The final version of the EN ISO 9806 was approved by the international standard committees CEN/TC 312 and ISO TC180 with more than 90 % of the votes shortly before their meetings in Freiburg, Germany, in the middle of September. This is an important milestone for the solar thermal industry, because it marks the first time that there will be a modern global standard for collector testing procedures which different countries can refer to. In addition, the new standard includes testing methodology for a number of new solar thermal technologies, such as solar air heating collectors, concentrating medium-temperature collectors and PVT collectors. Now, it will only be a matter of weeks until the standard is handed down to the national standardisation secretariats and, over the coming month, distributed through their national publication channels.
“Up until now, it has been difficult to sell solar air systems in Europe. The main reason is that there is no test standard,” John Hollick, CEO of Canadian company Conserval Engineering, says in an online interview with solarthermalworld.org. He adds: “We are really excited about the potential for Europe.” Hollick has high expectations for the Energy Performance of Buildings Directive (EPBD) for air heating systems in Europe, which will mandate a certain amount of fresh air in nearly zero energy building by 2020. He says that air collectors are a simple and cost-effective solution to preheat fresh air before it is led into the building.
In another interview by solarthermalworld.org, Korbinian Kramer, Head of TestLab Solar Thermal Systems at the Fraunhofer ISE, says specifying solar air heating collectors required a different approach. “It was a big step to implement them into the revised standard,” he concludes. Kramer also explains that there are two different kinds of standards, the one which refers to products and the one which defines methodology and testing procedures: “The newly approved EN ISO 9806 is a methodology norm, which is the more important kind of standard in terms of transparency for the end consumer.” This norm is voluntary and defines testing procedures and equations which are valid all around the world. Countries or regions can then adapt the equations to local requirements. The adapted equations can later be incorporated either into a product standard or into a certification scheme that can be made mandatory as well.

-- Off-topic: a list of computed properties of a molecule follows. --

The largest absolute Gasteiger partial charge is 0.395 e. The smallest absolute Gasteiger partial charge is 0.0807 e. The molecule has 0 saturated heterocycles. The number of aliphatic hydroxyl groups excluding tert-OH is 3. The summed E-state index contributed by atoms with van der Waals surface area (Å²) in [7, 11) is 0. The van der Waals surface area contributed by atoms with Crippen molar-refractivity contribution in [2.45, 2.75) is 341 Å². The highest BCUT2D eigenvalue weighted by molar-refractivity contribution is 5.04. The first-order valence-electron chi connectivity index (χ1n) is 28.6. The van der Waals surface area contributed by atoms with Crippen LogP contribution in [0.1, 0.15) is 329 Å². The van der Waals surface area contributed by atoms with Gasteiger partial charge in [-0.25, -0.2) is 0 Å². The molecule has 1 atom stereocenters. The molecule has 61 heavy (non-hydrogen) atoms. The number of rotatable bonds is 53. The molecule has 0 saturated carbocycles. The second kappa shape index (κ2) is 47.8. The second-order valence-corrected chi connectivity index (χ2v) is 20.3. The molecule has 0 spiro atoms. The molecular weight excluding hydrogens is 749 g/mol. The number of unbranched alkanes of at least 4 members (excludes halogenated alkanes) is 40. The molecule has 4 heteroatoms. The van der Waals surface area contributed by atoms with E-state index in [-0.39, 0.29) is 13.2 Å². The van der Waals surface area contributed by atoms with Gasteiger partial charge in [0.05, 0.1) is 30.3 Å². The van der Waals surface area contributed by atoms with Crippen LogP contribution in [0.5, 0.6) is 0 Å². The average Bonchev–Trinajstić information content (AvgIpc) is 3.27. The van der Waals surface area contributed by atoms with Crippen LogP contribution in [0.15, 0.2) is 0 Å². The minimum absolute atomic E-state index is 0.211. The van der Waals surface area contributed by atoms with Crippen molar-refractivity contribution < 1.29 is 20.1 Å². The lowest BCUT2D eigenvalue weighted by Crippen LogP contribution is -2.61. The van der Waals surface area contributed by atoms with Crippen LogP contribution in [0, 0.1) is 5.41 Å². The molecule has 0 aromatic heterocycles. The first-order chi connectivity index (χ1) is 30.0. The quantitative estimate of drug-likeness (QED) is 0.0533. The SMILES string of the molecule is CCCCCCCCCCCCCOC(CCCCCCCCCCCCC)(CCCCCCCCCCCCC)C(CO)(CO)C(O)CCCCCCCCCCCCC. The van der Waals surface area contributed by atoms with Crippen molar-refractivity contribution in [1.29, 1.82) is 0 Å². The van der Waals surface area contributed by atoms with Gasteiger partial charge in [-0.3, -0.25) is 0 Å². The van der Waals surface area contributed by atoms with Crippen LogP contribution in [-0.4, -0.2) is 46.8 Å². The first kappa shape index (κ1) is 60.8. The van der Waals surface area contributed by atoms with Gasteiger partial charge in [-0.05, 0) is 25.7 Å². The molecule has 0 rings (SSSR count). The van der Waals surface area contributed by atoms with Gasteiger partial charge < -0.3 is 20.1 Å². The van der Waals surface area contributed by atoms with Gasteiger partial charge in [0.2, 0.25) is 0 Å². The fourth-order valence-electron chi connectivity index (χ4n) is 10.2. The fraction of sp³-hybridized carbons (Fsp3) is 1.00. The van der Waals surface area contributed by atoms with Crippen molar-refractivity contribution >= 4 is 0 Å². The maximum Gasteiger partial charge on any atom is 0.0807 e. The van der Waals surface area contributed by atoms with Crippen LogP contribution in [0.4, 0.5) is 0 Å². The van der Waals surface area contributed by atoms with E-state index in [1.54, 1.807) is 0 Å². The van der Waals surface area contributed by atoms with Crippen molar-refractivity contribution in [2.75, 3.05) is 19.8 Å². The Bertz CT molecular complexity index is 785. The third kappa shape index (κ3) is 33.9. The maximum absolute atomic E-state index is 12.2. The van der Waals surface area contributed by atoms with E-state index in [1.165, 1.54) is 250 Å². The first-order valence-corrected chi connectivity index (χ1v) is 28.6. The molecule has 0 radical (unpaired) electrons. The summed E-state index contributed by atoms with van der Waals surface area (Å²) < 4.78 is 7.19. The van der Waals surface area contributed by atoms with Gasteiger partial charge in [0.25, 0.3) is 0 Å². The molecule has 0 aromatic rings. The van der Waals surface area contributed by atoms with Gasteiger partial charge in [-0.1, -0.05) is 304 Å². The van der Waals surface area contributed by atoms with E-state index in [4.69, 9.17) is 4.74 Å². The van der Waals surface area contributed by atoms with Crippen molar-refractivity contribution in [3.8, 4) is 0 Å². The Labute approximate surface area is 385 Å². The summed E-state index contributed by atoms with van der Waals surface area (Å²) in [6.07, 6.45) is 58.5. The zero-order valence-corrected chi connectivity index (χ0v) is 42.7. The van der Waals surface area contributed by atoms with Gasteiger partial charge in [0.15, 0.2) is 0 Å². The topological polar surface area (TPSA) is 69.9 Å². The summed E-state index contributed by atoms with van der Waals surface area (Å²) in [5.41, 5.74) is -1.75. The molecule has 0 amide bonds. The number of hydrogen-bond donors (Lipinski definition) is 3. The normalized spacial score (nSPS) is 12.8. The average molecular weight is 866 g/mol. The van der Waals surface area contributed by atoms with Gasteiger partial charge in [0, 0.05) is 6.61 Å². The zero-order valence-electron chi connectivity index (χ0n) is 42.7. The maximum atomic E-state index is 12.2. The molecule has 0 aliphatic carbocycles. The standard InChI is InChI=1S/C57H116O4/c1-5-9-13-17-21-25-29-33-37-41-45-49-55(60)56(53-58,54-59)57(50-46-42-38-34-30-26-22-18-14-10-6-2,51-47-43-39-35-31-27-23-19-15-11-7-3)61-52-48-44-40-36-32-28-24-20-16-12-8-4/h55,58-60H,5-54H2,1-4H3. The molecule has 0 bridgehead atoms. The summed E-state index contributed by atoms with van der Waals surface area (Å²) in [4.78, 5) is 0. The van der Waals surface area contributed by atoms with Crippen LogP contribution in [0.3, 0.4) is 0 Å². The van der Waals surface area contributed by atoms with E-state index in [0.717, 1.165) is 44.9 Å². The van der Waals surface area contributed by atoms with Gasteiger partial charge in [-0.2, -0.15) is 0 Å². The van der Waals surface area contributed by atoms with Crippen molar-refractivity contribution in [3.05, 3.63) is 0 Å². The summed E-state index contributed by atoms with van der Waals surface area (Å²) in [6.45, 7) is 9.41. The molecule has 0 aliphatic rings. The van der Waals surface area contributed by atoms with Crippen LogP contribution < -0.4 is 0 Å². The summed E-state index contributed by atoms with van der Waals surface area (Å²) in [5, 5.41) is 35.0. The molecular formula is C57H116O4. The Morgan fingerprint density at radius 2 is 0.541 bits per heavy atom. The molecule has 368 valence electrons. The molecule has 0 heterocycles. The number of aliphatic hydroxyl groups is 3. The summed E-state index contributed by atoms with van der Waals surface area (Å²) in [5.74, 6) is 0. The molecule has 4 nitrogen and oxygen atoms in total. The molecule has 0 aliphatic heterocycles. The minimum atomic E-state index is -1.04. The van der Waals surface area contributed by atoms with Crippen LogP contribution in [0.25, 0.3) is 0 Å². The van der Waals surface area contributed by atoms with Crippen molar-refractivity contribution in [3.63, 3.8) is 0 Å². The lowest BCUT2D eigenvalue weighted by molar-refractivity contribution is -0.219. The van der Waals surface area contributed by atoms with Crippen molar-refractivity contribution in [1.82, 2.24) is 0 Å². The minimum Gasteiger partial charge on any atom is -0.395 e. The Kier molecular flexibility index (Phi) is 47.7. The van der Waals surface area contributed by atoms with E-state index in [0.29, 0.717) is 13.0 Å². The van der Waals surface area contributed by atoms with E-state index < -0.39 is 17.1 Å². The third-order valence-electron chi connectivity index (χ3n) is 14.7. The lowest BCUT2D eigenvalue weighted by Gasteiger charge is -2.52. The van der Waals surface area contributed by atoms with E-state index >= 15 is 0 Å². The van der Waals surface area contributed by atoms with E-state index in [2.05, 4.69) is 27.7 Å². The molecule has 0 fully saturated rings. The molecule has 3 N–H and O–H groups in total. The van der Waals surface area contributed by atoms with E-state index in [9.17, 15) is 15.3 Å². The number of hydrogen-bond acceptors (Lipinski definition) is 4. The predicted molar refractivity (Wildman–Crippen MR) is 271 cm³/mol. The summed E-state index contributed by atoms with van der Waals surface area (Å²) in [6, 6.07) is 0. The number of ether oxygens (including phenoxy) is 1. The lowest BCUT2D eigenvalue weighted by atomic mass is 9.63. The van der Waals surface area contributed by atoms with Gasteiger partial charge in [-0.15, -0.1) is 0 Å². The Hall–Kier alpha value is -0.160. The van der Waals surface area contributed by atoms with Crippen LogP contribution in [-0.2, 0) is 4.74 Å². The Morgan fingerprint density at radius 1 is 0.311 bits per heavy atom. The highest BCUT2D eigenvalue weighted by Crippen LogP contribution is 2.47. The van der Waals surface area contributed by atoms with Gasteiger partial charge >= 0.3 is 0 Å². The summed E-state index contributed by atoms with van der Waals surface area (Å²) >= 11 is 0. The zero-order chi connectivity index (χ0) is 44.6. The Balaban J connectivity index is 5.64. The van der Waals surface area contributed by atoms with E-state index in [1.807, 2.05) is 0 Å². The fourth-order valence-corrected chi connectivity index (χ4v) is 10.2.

The testing norm is only half of the story, however, because in Europe, for example, the Solar Keymark certification scheme additionally refers to the EN 12975 Part 1. This product norm had to be harmonised with the European Construction Products Directive. “The European Commission mandated an alignment of the standard for solar thermal products with the requirements of the European Construction Products Directive. During the revision of the respective standard EN 12975-1, we incorporated all necessary items. This standard is about to be up for the final vote and will most likely be available in spring 2014,” Kramer explains. ”The Solar Keymark scheme also includes these changes and references are revised accordingly, in order to provide a continuous certification process. This means incorporating the new technologies as well.”
Now that air collectors and medium-temperature collectors can receive the Solar Keymark label, it will level the ground for funding. For example, the German Federal Environment Ministry must also adapt some requirements (e.g., minimum collector gain) for these new technologies now covered by Solar Keymark certification within the German Market Rebate Programme for Renewable Energies (MAP). “I assume that we can achieve this last step by spring 2014 – if all goes well,” Kramer announces.